Whenever my environment had failed to support or nourish me, I had clutched at books…

― Richard Wright

 

“Jason Reynolds is on a mission.”

This is how the New York Times recently described Reynolds’ work as the writer sought to give voice to the lives of young Black people. In their stories, there is complexity. There is anger and betrayal. There is hurt. There are guns and violence.

But there is also hope. There is endurance and joy. Reynolds never could quite shake the joy embodied in the laughter of their beautiful souls as they walked between tragedy and triumph. “You don’t go through what Black and Brown people have been through in this country,” Reynolds shares, “and survive without understanding how to tap into some joy.”

Throughout all of his writing and speaking, he has one goal: “My job is to say, ‘I understand. I see you.’” That is how he loves.

Seen and Loved

I couldn’t get the picture out of my mind as I scrolled and saw the young people gripping his book as if their lives depended on it. In some sense, they do. Much of the meaning and the mission of our lives depend on our stories being told. It was bell hooks who once wrote that “people resist by…telling their stories.” 

One of the greatest challenges today is how to feel and know that you are loved when your experience is feeling unloved, unheard, and unseen. Forsaken and forgotten. We must know that we are understood, we are seen, and we are loved. It is our greatest challenge, our greatest opportunity, and also our greatest reward. 

As Jason Reynolds has made seeing his mission, so has author Khristi Adams done in her book “Parable of the Brown Girl.” She invites us to see “how God works through the minds of these young Black girls.” And their stories show “how God’s spirit works through each girl to convey a specific message.” In effect, Adams’ work proclaims a simple but healing message: Brown Girl, I see you.

The Power of Story

But there is one who does not forget—Jesus of Nazareth, who is the Christ of God. He does not forget poor, dark, despised bodies.

—M. Shawn Copeland

There is something powerful about stories. Stories connect us. They engage our senses and blossom our imagination. Stories even challenge us and call us to higher values and moral sensibilities. They disrupt and instruct.

Stories are also powerful because in all their complex meaning, we see ourselves. We are able to recognize our faces, our names, our shadows, through the language of another. Our worlds are opened. We are allowed to ponder the actual and imagine the possible.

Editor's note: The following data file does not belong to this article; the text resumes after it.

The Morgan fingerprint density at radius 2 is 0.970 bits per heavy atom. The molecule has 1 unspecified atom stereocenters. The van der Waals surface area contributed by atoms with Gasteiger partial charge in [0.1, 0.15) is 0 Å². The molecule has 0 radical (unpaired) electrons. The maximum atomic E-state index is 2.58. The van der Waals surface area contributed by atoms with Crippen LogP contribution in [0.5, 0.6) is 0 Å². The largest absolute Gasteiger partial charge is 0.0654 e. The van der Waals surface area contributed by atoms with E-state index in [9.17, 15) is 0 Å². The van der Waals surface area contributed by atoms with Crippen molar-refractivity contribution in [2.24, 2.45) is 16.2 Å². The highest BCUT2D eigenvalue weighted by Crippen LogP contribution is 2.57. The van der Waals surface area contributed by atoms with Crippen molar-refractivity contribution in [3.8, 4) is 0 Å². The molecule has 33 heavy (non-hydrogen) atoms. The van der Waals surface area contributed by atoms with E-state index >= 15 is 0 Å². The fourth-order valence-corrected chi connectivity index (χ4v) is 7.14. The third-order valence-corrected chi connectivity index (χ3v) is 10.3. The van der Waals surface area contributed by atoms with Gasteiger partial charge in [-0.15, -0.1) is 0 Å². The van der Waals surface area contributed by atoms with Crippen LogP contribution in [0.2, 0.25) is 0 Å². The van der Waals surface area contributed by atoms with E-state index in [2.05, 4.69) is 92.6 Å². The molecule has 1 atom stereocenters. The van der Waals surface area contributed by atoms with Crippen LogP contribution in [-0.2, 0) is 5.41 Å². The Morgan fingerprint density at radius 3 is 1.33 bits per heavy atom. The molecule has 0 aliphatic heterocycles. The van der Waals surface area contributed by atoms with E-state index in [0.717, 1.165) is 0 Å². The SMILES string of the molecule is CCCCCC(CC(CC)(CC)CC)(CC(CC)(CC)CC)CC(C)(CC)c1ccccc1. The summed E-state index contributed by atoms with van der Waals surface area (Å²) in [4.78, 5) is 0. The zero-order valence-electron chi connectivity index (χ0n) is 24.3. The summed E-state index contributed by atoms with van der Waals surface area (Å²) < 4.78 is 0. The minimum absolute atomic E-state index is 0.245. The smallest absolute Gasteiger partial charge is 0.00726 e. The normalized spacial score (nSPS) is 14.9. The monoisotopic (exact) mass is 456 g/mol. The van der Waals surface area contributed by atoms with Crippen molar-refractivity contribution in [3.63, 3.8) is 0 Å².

Part memoir, part theological reflection, part poetic narration, Khristi Adams takes us back to the memory of the stories of Jesus through parables and into the living parable of young Black girls. She writes, “Jesus did some of his most valuable teaching in parables.”

It was through these stories that everyday people in ordinary circumstances were able to see themselves and God in extraordinary ways. As she reflected on these parables, Adams “wondered what these parables would have looked like with Black girls at the center.”

A Terrible Beauty

It has been all too true that we miss these stories going on around us everyday. We miss the stories that Adams tells of Deborah who is a nine-year-old who often wonders about her weakness as she navigates a world in which Black women have limited space to be human. We miss the story of Leah who is nineteen and suffers from severe anxiety and depression as she lives in a world that doesn’t fully accept her.

Or the story of Ashley who is angry within a society that “assumes Black girls are always angry, but it rarely asks why Black women and girls feel this anger or acknowledge it may be justified.” I couldn’t help but realize as I was reading that we miss so, so much. I miss so, so much.

These stories of pain and hurt, hope and healing are captured in the terrible beauty of what it means to be Black in this world. By capturing the stories of these young Black women, Adams shows us that “Black girls are made in the image of God.” Though we often would like to believe this or even say that we do, it has been all too true that our actions proclaim otherwise. 

In our society, as Monique Harris writes, “Representations of Black feminity…have rendered Black girls subject to a public scrutiny that affects their ability to be properly situated in the racial justice and school-to-confinement narrative.” They are rendered invisible and because of this, “Their ability to develop agency in shaping professional and personal futures where they can live with dignity, respect, and opportunity” is harmed.

By telling their stories, by powerfully re-narrating the parable, Adams points us in the direction of where God is at work. It is in the voice of these young Black women that we “experience God in a richer, more beautiful way.” We must listen to the voice of God that is calling out from their lives. 

The God of Black Girls

In their lives, we meet Jesus. Though our world often despises and dehumanizes our beautiful and brilliant black girls, there is “One who does not forget—Jesus of Nazareth, who is the Christ of God.” It is here, encountering their stories brilliantly told through Adams’ book, that we too can say: Brown Girl, I see you. 

I was changed by this work and trust me, you will be too. I wish I could put this book in the hands of every person. You will never see the lives of young Black girls the same. This book will be one much like Jason Reynolds book: young Black girls will grip it as if their lives depended on it. 

And in the end, it does.